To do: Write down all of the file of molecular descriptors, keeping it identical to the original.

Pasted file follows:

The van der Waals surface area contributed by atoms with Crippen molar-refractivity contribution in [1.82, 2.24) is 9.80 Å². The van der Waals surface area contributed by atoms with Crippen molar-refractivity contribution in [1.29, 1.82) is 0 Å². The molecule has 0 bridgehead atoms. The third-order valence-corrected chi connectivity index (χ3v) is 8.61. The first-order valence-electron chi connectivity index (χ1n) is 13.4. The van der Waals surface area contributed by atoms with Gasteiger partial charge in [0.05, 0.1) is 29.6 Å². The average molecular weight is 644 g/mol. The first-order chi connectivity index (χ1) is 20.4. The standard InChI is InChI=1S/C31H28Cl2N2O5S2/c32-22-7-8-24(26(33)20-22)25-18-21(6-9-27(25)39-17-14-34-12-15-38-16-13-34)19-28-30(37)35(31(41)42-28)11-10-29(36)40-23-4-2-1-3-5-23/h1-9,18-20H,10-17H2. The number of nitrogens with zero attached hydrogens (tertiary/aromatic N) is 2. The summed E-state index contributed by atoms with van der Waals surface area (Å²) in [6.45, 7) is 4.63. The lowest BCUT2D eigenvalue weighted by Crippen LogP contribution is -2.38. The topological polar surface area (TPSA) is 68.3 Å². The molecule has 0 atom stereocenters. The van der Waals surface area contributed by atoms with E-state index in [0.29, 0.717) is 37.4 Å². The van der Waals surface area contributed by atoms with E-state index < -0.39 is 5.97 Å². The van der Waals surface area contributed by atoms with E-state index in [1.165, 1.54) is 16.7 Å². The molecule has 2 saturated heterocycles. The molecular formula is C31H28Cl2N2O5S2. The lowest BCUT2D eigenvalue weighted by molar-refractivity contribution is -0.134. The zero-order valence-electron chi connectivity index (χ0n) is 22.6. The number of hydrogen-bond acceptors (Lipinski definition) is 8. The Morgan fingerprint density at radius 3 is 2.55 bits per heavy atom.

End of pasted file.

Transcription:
The van der Waals surface area contributed by atoms with Crippen molar-refractivity contribution in [1.82, 2.24) is 9.80 Å². The van der Waals surface area contributed by atoms with Crippen molar-refractivity contribution in [1.29, 1.82) is 0 Å². The molecule has 0 bridgehead atoms. The third-order valence-corrected chi connectivity index (χ3v) is 8.61. The first-order valence-electron chi connectivity index (χ1n) is 13.4. The van der Waals surface area contributed by atoms with Gasteiger partial charge in [0.05, 0.1) is 29.6 Å². The average molecular weight is 644 g/mol. The first-order chi connectivity index (χ1) is 20.4. The standard InChI is InChI=1S/C31H28Cl2N2O5S2/c32-22-7-8-24(26(33)20-22)25-18-21(6-9-27(25)39-17-14-34-12-15-38-16-13-34)19-28-30(37)35(31(41)42-28)11-10-29(36)40-23-4-2-1-3-5-23/h1-9,18-20H,10-17H2. The number of nitrogens with zero attached hydrogens (tertiary/aromatic N) is 2. The summed E-state index contributed by atoms with van der Waals surface area (Å²) in [6.45, 7) is 4.63. The lowest BCUT2D eigenvalue weighted by Crippen LogP contribution is -2.38. The topological polar surface area (TPSA) is 68.3 Å². The molecule has 0 atom stereocenters. The van der Waals surface area contributed by atoms with E-state index in [0.29, 0.717) is 37.4 Å². The van der Waals surface area contributed by atoms with E-state index < -0.39 is 5.97 Å². The van der Waals surface area contributed by atoms with E-state index in [1.165, 1.54) is 16.7 Å². The molecule has 2 saturated heterocycles. The molecular formula is C31H28Cl2N2O5S2. The lowest BCUT2D eigenvalue weighted by molar-refractivity contribution is -0.134. The zero-order valence-electron chi connectivity index (χ0n) is 22.6. The number of hydrogen-bond acceptors (Lipinski definition) is 8. The Morgan fingerprint density at radius 3 is 2.55 bits per heavy atom.